Generic Name: timolol maleate
Dosage Form: ophthlamic gel forming solution, extended release
STERILE OPHTHALMIC GEL FORMING SOLUTION
Timolol GFS Description
Timolol Maleate Ophthalmic Gel Forming Solution is a non-selective beta-adrenergic receptor blocking agent. Its chemical name is (-)-1-(tert-butylamino)-3- [(4-morpholino-1, 2, 5-thiadiazol-3-yl)oxy]-2-propanol maleate (1:1) (salt). Timolol maleate possesses an asymmetric carbon atom in its structure and is provided as the levo-isomer. The optical rotation of timolol maleate is:
in 1.0N HCl (C = 5%) = –12.2° (–11.7° to –12.5°).
Its molecular formula is C13H24N4O3S•C4H4O4 and its structural formula is:
Timolol maleate has a molecular weight of 432.50. It is a white, odorless, crystalline powder which is soluble in water, methanol, and alcohol.
Timolol Maleate Ophthalmic Gel Forming Solution is supplied as a sterile, isotonic, buffered, aqueous solution of timolol maleate in two dosage strengths. The pH of the solution is approximately 7.0, and the osmolarity is 260-330 mOsm. Each mL of Timolol Maleate Ophthalmic Gel Forming Solution 0.25% contains 2.5 mg of timolol (3.4 mg of timolol maleate). Each mL of Timolol Maleate Ophthalmic Gel Forming Solution 0.5% contains 5 mg of timolol (6.8 mg of timolol maleate). Inactive ingredients: gellan gum, tromethamine, mannitol, and water for injection. Preservative: benzododecinium bromide 0.012%.
The gel forming solution contains a purified anionic heteropolysaccharide derived from gellan gum. An aqueous solution of gellan gum, in the presence of a cation, has the ability to gel. Upon contact with the precorneal tear film, Timolol Maleate Ophthalmic Gel Forming Solution forms a gel that is subsequently removed by the flow of tears.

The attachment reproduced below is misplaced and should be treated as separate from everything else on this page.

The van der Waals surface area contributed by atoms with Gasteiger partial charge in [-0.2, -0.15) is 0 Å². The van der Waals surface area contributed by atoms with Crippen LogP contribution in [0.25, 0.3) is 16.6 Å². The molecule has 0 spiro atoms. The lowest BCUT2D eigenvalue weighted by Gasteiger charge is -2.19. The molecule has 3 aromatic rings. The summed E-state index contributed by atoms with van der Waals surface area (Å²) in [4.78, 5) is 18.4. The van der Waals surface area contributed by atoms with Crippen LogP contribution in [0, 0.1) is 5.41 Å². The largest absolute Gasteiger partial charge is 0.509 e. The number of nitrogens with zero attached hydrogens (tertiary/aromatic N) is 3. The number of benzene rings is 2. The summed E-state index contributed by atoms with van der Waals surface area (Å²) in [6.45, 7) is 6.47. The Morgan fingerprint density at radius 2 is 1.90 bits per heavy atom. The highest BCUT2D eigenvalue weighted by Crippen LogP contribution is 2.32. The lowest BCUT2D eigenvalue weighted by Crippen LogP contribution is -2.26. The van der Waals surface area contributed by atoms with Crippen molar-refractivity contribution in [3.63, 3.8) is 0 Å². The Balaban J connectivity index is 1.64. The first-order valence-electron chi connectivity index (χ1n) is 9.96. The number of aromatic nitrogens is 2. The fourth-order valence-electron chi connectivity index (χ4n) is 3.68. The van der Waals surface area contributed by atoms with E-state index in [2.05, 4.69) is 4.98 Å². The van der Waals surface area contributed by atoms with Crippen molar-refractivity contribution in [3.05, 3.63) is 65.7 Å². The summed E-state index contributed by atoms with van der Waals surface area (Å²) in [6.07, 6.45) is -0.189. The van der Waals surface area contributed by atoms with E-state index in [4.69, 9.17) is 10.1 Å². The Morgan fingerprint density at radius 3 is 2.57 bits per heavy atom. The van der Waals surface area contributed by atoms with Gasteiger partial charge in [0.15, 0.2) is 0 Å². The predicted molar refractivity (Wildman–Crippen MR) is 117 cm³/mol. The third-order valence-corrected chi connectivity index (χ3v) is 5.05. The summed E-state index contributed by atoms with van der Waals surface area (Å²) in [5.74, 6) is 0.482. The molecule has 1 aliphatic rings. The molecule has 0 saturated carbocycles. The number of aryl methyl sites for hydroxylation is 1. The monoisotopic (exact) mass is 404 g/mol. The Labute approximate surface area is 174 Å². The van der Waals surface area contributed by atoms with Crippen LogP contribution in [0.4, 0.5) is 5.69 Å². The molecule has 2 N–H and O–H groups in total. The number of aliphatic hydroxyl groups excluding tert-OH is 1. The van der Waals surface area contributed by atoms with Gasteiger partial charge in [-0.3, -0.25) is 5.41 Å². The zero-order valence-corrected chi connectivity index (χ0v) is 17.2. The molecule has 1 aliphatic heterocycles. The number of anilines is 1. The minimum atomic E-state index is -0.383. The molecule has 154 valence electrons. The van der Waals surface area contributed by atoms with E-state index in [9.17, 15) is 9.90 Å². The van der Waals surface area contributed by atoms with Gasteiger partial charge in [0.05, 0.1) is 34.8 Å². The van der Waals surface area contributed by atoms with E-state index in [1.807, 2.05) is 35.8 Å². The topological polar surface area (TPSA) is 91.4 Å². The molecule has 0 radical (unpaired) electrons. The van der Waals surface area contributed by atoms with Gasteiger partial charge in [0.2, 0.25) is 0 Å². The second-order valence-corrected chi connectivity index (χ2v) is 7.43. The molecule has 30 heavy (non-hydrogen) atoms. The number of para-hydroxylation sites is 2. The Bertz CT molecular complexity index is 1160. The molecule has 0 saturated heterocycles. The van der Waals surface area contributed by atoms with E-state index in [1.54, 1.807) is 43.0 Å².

Timolol GFS - Clinical Pharmacology
Mechanism of Action
Timolol maleate is a beta1 and beta2 (non-selective) adrenergic receptor blocking agent that does not have significant intrinsic sympathomimetic, direct myocardial depressant, or local anesthetic (membrane-stabilizing) activity.
Timolol Maleate Ophthalmic Gel Forming Solution, when applied topically on the eye, has the action of reducing elevated, as well as normal intraocular pressure, whether or not accompanied by glaucoma. Elevated intraocular pressure is a major risk factor in the pathogenesis of glaucomatous visual field loss and optic nerve damage.
The precise mechanism of the ocular hypotensive action of Timolol Maleate Ophthalmic Gel Forming Solution is not clearly established at this time. Tonography and fluorophotometry studies of timolol maleate ophthalmic solution in man suggest that its predominant action may be related to reduced aqueous formation. However, in some studies, a slight increase in outflow facility was also observed.
Beta-adrenergic receptor blockade reduces cardiac output in both healthy subjects and patients with heart disease. In patients with severe impairment of myocardial function, beta-adrenergic receptor blockade may inhibit the stimulatory effect of the sympathetic nervous system necessary to maintain adequate cardiac function.